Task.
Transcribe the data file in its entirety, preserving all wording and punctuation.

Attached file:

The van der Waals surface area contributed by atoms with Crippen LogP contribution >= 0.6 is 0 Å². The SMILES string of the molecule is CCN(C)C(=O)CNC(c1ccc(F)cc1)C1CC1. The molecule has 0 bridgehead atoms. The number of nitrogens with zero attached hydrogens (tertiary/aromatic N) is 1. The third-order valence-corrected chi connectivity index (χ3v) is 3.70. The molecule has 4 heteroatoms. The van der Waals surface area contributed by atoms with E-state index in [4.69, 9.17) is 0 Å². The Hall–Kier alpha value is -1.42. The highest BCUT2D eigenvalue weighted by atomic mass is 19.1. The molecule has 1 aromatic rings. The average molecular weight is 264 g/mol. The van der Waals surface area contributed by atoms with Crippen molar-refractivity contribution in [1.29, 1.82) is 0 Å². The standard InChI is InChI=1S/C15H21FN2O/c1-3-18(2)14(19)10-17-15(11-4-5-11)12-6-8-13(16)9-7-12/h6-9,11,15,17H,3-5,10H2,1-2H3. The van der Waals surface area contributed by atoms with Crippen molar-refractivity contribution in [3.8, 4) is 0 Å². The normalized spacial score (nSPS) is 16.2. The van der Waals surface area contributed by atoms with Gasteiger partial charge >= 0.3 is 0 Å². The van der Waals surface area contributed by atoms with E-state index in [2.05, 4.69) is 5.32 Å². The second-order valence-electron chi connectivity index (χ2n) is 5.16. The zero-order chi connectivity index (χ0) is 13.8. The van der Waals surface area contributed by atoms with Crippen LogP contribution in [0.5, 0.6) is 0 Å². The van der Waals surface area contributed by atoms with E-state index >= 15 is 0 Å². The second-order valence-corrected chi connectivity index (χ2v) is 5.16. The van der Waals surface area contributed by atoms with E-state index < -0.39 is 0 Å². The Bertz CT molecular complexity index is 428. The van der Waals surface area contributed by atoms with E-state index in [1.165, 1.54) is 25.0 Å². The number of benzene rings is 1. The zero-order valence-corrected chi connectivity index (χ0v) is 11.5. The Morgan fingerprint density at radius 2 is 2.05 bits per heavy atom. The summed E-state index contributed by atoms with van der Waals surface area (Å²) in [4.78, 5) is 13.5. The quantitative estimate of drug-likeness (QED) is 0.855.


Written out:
The van der Waals surface area contributed by atoms with Crippen LogP contribution >= 0.6 is 0 Å². The SMILES string of the molecule is CCN(C)C(=O)CNC(c1ccc(F)cc1)C1CC1. The molecule has 0 bridgehead atoms. The number of nitrogens with zero attached hydrogens (tertiary/aromatic N) is 1. The third-order valence-corrected chi connectivity index (χ3v) is 3.70. The molecule has 4 heteroatoms. The van der Waals surface area contributed by atoms with E-state index in [4.69, 9.17) is 0 Å². The Hall–Kier alpha value is -1.42. The highest BCUT2D eigenvalue weighted by atomic mass is 19.1. The molecule has 1 aromatic rings. The average molecular weight is 264 g/mol. The van der Waals surface area contributed by atoms with Crippen molar-refractivity contribution in [1.29, 1.82) is 0 Å². The standard InChI is InChI=1S/C15H21FN2O/c1-3-18(2)14(19)10-17-15(11-4-5-11)12-6-8-13(16)9-7-12/h6-9,11,15,17H,3-5,10H2,1-2H3. The van der Waals surface area contributed by atoms with Crippen molar-refractivity contribution in [3.8, 4) is 0 Å². The normalized spacial score (nSPS) is 16.2. The van der Waals surface area contributed by atoms with Gasteiger partial charge >= 0.3 is 0 Å². The van der Waals surface area contributed by atoms with E-state index in [2.05, 4.69) is 5.32 Å². The second-order valence-electron chi connectivity index (χ2n) is 5.16. The zero-order chi connectivity index (χ0) is 13.8. The van der Waals surface area contributed by atoms with Crippen LogP contribution in [0.5, 0.6) is 0 Å². The van der Waals surface area contributed by atoms with E-state index >= 15 is 0 Å². The second-order valence-corrected chi connectivity index (χ2v) is 5.16. The van der Waals surface area contributed by atoms with E-state index < -0.39 is 0 Å². The Bertz CT molecular complexity index is 428. The van der Waals surface area contributed by atoms with E-state index in [1.165, 1.54) is 25.0 Å². The number of benzene rings is 1. The zero-order valence-corrected chi connectivity index (χ0v) is 11.5. The Morgan fingerprint density at radius 2 is 2.05 bits per heavy atom. The summed E-state index contributed by atoms with van der Waals surface area (Å²) in [4.78, 5) is 13.5. The quantitative estimate of drug-likeness (QED) is 0.855.